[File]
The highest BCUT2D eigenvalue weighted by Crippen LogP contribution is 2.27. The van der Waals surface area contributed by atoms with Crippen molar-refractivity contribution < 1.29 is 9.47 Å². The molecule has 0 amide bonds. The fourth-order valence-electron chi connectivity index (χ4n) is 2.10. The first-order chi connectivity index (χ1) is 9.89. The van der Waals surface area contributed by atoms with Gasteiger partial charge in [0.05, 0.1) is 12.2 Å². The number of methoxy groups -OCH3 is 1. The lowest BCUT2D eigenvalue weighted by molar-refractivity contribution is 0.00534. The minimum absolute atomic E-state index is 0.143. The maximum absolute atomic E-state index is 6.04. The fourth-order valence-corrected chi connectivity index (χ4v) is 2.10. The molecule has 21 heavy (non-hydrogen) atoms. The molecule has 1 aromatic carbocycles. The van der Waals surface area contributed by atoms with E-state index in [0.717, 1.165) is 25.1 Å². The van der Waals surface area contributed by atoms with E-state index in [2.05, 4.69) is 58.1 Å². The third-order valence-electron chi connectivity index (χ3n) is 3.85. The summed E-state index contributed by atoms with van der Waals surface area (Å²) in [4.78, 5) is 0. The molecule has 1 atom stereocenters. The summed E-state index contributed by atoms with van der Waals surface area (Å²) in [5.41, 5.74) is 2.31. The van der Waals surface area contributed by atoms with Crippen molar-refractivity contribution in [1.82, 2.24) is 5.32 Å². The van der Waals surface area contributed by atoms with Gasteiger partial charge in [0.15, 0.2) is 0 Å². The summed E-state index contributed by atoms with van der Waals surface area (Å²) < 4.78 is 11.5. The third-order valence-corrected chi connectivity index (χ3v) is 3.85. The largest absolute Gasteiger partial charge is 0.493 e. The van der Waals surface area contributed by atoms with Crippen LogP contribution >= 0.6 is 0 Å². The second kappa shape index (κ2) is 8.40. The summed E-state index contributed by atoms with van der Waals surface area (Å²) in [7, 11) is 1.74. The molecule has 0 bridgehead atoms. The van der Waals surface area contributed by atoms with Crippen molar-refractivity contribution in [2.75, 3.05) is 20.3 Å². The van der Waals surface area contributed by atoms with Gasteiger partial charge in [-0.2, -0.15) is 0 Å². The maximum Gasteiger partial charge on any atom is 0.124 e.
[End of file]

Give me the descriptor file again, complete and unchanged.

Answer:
The highest BCUT2D eigenvalue weighted by Crippen LogP contribution is 2.27. The van der Waals surface area contributed by atoms with Crippen molar-refractivity contribution < 1.29 is 9.47 Å². The molecule has 0 amide bonds. The fourth-order valence-electron chi connectivity index (χ4n) is 2.10. The first-order chi connectivity index (χ1) is 9.89. The van der Waals surface area contributed by atoms with Gasteiger partial charge in [0.05, 0.1) is 12.2 Å². The number of methoxy groups -OCH3 is 1. The lowest BCUT2D eigenvalue weighted by molar-refractivity contribution is 0.00534. The minimum absolute atomic E-state index is 0.143. The maximum absolute atomic E-state index is 6.04. The fourth-order valence-corrected chi connectivity index (χ4v) is 2.10. The molecule has 21 heavy (non-hydrogen) atoms. The molecule has 1 aromatic carbocycles. The van der Waals surface area contributed by atoms with E-state index in [0.717, 1.165) is 25.1 Å². The van der Waals surface area contributed by atoms with E-state index in [2.05, 4.69) is 58.1 Å². The third-order valence-electron chi connectivity index (χ3n) is 3.85. The summed E-state index contributed by atoms with van der Waals surface area (Å²) in [4.78, 5) is 0. The molecule has 1 atom stereocenters. The summed E-state index contributed by atoms with van der Waals surface area (Å²) in [5.41, 5.74) is 2.31. The van der Waals surface area contributed by atoms with Crippen molar-refractivity contribution in [1.82, 2.24) is 5.32 Å². The van der Waals surface area contributed by atoms with Gasteiger partial charge in [0.15, 0.2) is 0 Å². The summed E-state index contributed by atoms with van der Waals surface area (Å²) < 4.78 is 11.5. The third-order valence-corrected chi connectivity index (χ3v) is 3.85. The largest absolute Gasteiger partial charge is 0.493 e. The van der Waals surface area contributed by atoms with Crippen LogP contribution >= 0.6 is 0 Å². The second kappa shape index (κ2) is 8.40. The summed E-state index contributed by atoms with van der Waals surface area (Å²) in [7, 11) is 1.74. The molecule has 0 bridgehead atoms. The van der Waals surface area contributed by atoms with Crippen molar-refractivity contribution in [2.75, 3.05) is 20.3 Å². The van der Waals surface area contributed by atoms with Gasteiger partial charge in [-0.2, -0.15) is 0 Å². The maximum Gasteiger partial charge on any atom is 0.124 e.